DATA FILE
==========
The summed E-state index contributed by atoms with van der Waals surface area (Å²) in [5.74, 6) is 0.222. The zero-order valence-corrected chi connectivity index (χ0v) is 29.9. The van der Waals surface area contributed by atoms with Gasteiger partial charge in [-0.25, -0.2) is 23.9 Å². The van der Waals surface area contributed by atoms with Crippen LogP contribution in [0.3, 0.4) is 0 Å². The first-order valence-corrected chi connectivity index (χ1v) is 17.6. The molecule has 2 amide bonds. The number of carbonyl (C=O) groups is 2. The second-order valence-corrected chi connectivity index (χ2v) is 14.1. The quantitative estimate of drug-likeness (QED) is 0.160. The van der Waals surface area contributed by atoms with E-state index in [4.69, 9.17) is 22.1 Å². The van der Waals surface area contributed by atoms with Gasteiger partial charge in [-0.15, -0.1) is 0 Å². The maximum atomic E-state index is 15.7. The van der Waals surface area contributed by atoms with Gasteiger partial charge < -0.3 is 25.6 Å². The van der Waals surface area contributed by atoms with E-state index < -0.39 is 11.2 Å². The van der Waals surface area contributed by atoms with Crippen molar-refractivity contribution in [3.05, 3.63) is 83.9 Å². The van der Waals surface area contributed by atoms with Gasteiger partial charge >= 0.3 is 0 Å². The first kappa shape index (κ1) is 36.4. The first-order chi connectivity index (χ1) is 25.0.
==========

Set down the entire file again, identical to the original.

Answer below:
The summed E-state index contributed by atoms with van der Waals surface area (Å²) in [5.74, 6) is 0.222. The zero-order valence-corrected chi connectivity index (χ0v) is 29.9. The van der Waals surface area contributed by atoms with Gasteiger partial charge in [-0.25, -0.2) is 23.9 Å². The van der Waals surface area contributed by atoms with Crippen LogP contribution in [0.3, 0.4) is 0 Å². The first-order valence-corrected chi connectivity index (χ1v) is 17.6. The molecule has 2 amide bonds. The number of carbonyl (C=O) groups is 2. The second-order valence-corrected chi connectivity index (χ2v) is 14.1. The quantitative estimate of drug-likeness (QED) is 0.160. The van der Waals surface area contributed by atoms with E-state index in [4.69, 9.17) is 22.1 Å². The van der Waals surface area contributed by atoms with Gasteiger partial charge in [-0.15, -0.1) is 0 Å². The maximum atomic E-state index is 15.7. The van der Waals surface area contributed by atoms with Gasteiger partial charge < -0.3 is 25.6 Å². The van der Waals surface area contributed by atoms with E-state index < -0.39 is 11.2 Å². The van der Waals surface area contributed by atoms with Crippen molar-refractivity contribution in [3.05, 3.63) is 83.9 Å². The van der Waals surface area contributed by atoms with Gasteiger partial charge >= 0.3 is 0 Å². The first kappa shape index (κ1) is 36.4. The first-order chi connectivity index (χ1) is 25.0.